I was struck by some of the evidence advanced in defence of the Lords' concerns in their debate on same-sex adoptions. One peer referred to an opinion poll that

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had been carried out in a Labour constituency. The question that had been put to people—a fairly loaded one—was:

In response, 81 per cent. of Tory voters, 71 per cent. of Labour voters, and 65 per cent. of Liberal Democrat voters said no. I wonder what the result would have been if the alternative had been proposed—of the children remaining in institutional care for the remainder of their childhood and adolescence, with numerous transient carers and, arguably, a far greater chance of abuse—because that, frankly, is the reality.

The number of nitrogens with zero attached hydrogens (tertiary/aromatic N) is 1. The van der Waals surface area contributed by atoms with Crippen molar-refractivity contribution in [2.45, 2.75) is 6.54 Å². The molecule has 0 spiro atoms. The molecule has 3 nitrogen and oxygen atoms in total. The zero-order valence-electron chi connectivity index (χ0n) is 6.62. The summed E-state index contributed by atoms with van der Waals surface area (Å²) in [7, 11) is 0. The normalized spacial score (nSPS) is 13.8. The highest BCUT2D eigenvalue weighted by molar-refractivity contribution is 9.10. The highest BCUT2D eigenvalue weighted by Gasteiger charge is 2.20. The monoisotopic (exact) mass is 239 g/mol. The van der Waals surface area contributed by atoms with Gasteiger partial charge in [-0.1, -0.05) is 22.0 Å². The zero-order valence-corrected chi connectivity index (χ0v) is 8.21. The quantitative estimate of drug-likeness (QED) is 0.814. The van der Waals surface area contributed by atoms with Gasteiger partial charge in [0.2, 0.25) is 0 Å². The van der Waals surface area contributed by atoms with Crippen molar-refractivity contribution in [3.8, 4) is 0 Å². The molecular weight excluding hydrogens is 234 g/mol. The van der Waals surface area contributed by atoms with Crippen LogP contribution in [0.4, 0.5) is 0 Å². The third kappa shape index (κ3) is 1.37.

Jonathan Shaw: Does my hon. Friend agree that at least those Tory voters in that constituency had a chance to say what they really feel?

Mr. Hinchliffe: I want to stick to the issues, not be drawn into what may or may not be happening on the other side of the Chamber.

Mr. Julian Brazier (Canterbury): I am most grateful to the hon. Gentleman, who is generous in giving way again. Surely the point that he has just made goes to the heart of the matter. He says that the vast majority of cases involve heterosexual couples. All of them already have the power to adopt, and to adopt jointly, simply by getting married.